(Corrects reference to company’s plan for 2014 in seventh paragraph in a story that was published yesterday.)
Seven & I Holdings Co. (3382), the operator of 7-Eleven convenience stores, plans more acquisitions in the U.S. and may more than double North America outlets as consumer spending improves in the largest economy.
In North America the company “could increase our store number to 20,000 or even 30,000,” Chairman Toshifumi Suzuki said in a May 30 interview at the company’s Tokyo headquarters. It currently has more than 8,000 outlets in the region and Suzuki didn’t provide a timeframe for the planned expansion.
Seven & I, the world’s biggest convenience store operator by number of outlets, has been buying small chain stores in the U.S. as it tries to strengthen the competitiveness of the local unit. Strength in consumer spending and business investment is helping the U.S. economy overcome government cutbacks, underlining forecasts for a growth pickup later in the year.
“There will be a huge potential in expansion in large cities in the U.S.,” said Dairo Murata, analyst at JPMorgan Securities Japan Co. “There are over 50,000 convenience stores in Japan with 120 million people. Considering the U.S. population is about 300 million, there is an unlimited potential.”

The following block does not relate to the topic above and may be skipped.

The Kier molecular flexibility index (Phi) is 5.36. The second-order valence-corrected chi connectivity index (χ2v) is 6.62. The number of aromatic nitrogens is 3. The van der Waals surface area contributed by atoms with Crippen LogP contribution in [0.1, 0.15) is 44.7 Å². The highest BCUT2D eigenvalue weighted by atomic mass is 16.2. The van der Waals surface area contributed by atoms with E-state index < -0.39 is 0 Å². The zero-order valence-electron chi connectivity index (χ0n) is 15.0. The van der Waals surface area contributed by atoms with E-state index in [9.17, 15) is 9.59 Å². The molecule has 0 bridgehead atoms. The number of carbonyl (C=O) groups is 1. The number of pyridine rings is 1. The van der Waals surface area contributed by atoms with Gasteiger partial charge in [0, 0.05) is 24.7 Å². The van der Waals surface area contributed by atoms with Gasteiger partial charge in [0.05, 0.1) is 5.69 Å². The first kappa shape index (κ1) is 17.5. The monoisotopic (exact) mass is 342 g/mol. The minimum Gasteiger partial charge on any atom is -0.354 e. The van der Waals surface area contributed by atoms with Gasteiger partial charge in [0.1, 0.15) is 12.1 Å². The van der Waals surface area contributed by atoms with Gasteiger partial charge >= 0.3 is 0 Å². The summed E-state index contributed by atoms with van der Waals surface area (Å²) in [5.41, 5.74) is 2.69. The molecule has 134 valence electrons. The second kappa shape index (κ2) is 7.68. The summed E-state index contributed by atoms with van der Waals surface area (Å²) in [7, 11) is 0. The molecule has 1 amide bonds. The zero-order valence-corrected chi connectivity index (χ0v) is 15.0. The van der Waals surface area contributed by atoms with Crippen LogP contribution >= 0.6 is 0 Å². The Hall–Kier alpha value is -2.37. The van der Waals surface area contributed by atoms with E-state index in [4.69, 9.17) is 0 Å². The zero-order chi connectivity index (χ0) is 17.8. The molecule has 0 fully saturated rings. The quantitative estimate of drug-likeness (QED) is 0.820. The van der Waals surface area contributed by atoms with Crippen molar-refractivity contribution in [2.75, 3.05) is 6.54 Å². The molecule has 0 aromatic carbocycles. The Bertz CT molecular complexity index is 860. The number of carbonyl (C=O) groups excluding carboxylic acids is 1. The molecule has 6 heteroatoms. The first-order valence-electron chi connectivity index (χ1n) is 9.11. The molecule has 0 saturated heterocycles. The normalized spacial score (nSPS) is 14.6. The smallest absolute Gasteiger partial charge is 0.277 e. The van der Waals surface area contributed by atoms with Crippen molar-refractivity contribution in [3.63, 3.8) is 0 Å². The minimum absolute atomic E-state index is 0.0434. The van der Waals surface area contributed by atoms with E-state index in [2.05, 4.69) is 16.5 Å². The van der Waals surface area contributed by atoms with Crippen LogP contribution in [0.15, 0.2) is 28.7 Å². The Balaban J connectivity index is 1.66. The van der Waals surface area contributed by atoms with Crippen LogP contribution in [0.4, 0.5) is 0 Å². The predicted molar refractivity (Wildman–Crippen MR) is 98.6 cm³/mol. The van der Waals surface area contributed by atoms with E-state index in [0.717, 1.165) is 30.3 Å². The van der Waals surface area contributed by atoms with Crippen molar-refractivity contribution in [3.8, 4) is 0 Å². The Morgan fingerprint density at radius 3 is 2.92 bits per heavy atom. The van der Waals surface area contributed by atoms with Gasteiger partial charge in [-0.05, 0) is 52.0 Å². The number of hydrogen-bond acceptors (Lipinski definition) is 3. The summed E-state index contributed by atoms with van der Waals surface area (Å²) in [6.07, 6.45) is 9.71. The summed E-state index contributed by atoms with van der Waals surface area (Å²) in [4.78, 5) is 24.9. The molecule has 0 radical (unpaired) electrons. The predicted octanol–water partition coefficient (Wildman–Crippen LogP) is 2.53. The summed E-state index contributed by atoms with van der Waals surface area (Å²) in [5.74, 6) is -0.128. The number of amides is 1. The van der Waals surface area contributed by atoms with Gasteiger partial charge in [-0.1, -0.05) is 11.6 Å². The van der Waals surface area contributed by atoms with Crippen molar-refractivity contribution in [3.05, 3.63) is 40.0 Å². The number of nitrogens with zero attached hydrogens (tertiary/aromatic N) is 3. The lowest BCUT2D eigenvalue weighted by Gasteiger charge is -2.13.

The company bought 662 convenience stores in North America in its last fiscal year, according to spokesman Nobuyuki Miyaji.
“We will raise the quality of operations, and we will go into the areas where we don’t have outlets,” Suzuki said. The company will continue to make acquisitions in the U.S., the 80-year-old executive said, without elaborating.
The retailer plans to have 10,000 stores in North America, which makes up about a quarter of group sales, as early as 2014.
Seven & I had a 24 percent market share in the U.S. convenience store industry last year, the largest in the country, followed by the 1.6 percent from Circle K owner Canada-based Alimentation Couche-Tard Inc. (ATD/B) and 0.1 percent from North Carolina-based The Pantry Inc. (PTRY:US), according to London-based researcher Euromonitor International.
Seven & I had 50,254 convenience stores worldwide with 8,116 outlets in the U.S. as of March this year, according to the company’s website.
Japanese food retailers are expanding in China, Thailand, Vietnam and other fast-growing overseas markets as they contend with unfavorable demographic trends at home, Bloomberg Industries analyst Thomas Jastrzab noted in March. Convenience-store operator FamilyMart Co. plans to have 8,000 stores in China by 2020 and 40,000 worldwide, he wrote.
Seven & I had 15,218 convenience stores in Japan as of March 2013 and plans to open a record of 1,500 news outlets in the Asian country this fiscal year, it said in an April statement.
7-Eleven Inc., the retailer’s U.S. convenience store unit, will probably have sales of 1.8 trillion yen ($17.9 billion) for the year ending December, an increase of 44 percent from last year, Seven & I said in April. The profit for the unit may increase 13 percent to $540 million, it said.
Seven & I expects net income will increase 23 percent to record 170 billion yen for the year ending February 2014 with sales up 13 percent to 5.6 trillion yen, the company said.
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